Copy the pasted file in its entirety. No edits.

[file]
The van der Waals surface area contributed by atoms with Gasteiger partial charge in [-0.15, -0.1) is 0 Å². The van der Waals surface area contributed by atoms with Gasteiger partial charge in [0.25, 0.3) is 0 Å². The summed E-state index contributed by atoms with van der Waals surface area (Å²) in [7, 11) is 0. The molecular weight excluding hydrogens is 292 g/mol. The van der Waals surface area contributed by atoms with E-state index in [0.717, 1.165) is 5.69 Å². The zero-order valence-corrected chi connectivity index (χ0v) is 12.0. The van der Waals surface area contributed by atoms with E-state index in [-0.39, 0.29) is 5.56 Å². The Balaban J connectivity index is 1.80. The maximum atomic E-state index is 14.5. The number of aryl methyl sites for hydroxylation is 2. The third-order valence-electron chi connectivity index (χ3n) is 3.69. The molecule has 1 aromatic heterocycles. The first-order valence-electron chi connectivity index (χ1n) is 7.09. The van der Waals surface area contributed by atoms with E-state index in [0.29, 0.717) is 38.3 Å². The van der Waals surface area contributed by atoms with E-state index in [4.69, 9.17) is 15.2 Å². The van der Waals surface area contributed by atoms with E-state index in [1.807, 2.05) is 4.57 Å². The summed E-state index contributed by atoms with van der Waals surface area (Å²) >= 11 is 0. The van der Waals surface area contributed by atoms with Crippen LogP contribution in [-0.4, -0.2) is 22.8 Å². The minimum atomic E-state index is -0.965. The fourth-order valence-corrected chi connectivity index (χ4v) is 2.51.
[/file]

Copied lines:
The van der Waals surface area contributed by atoms with Gasteiger partial charge in [-0.15, -0.1) is 0 Å². The van der Waals surface area contributed by atoms with Gasteiger partial charge in [0.25, 0.3) is 0 Å². The summed E-state index contributed by atoms with van der Waals surface area (Å²) in [7, 11) is 0. The molecular weight excluding hydrogens is 292 g/mol. The van der Waals surface area contributed by atoms with E-state index in [0.717, 1.165) is 5.69 Å². The zero-order valence-corrected chi connectivity index (χ0v) is 12.0. The van der Waals surface area contributed by atoms with E-state index in [-0.39, 0.29) is 5.56 Å². The Balaban J connectivity index is 1.80. The maximum atomic E-state index is 14.5. The number of aryl methyl sites for hydroxylation is 2. The third-order valence-electron chi connectivity index (χ3n) is 3.69. The molecule has 1 aromatic heterocycles. The first-order valence-electron chi connectivity index (χ1n) is 7.09. The van der Waals surface area contributed by atoms with E-state index in [0.29, 0.717) is 38.3 Å². The van der Waals surface area contributed by atoms with E-state index in [4.69, 9.17) is 15.2 Å². The van der Waals surface area contributed by atoms with E-state index in [1.807, 2.05) is 4.57 Å². The summed E-state index contributed by atoms with van der Waals surface area (Å²) >= 11 is 0. The van der Waals surface area contributed by atoms with Crippen LogP contribution in [-0.4, -0.2) is 22.8 Å². The minimum atomic E-state index is -0.965. The fourth-order valence-corrected chi connectivity index (χ4v) is 2.51.